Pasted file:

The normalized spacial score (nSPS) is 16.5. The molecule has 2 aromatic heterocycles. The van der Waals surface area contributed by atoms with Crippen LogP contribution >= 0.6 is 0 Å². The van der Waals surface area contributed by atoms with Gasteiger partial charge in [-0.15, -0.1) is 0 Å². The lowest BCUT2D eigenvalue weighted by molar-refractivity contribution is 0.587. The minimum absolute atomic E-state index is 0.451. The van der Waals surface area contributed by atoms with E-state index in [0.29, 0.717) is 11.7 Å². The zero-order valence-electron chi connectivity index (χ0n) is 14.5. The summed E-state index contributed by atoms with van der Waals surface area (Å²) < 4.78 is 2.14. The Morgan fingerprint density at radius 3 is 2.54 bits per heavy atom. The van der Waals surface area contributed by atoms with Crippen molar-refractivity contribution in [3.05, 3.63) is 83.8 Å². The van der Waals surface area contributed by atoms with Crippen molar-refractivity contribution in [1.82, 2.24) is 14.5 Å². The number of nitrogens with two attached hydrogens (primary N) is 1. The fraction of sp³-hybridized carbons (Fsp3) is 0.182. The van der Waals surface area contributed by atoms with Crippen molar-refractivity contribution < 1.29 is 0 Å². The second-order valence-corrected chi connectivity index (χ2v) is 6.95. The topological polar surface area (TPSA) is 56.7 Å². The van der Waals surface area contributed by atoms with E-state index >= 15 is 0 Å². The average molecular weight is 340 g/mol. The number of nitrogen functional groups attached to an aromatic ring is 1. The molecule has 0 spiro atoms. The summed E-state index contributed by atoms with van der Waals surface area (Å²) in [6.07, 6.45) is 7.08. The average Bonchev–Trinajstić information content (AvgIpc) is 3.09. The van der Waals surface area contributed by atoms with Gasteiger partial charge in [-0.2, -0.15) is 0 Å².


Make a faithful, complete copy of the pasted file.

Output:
The normalized spacial score (nSPS) is 16.5. The molecule has 2 aromatic heterocycles. The van der Waals surface area contributed by atoms with Crippen LogP contribution >= 0.6 is 0 Å². The van der Waals surface area contributed by atoms with Gasteiger partial charge in [-0.15, -0.1) is 0 Å². The lowest BCUT2D eigenvalue weighted by molar-refractivity contribution is 0.587. The minimum absolute atomic E-state index is 0.451. The van der Waals surface area contributed by atoms with E-state index in [0.29, 0.717) is 11.7 Å². The zero-order valence-electron chi connectivity index (χ0n) is 14.5. The summed E-state index contributed by atoms with van der Waals surface area (Å²) < 4.78 is 2.14. The Morgan fingerprint density at radius 3 is 2.54 bits per heavy atom. The van der Waals surface area contributed by atoms with Crippen molar-refractivity contribution in [3.05, 3.63) is 83.8 Å². The van der Waals surface area contributed by atoms with Crippen molar-refractivity contribution in [1.82, 2.24) is 14.5 Å². The number of nitrogens with two attached hydrogens (primary N) is 1. The fraction of sp³-hybridized carbons (Fsp3) is 0.182. The van der Waals surface area contributed by atoms with Crippen molar-refractivity contribution < 1.29 is 0 Å². The second-order valence-corrected chi connectivity index (χ2v) is 6.95. The topological polar surface area (TPSA) is 56.7 Å². The van der Waals surface area contributed by atoms with E-state index >= 15 is 0 Å². The average molecular weight is 340 g/mol. The number of nitrogen functional groups attached to an aromatic ring is 1. The molecule has 0 spiro atoms. The summed E-state index contributed by atoms with van der Waals surface area (Å²) in [6.07, 6.45) is 7.08. The average Bonchev–Trinajstić information content (AvgIpc) is 3.09. The van der Waals surface area contributed by atoms with Gasteiger partial charge in [-0.2, -0.15) is 0 Å².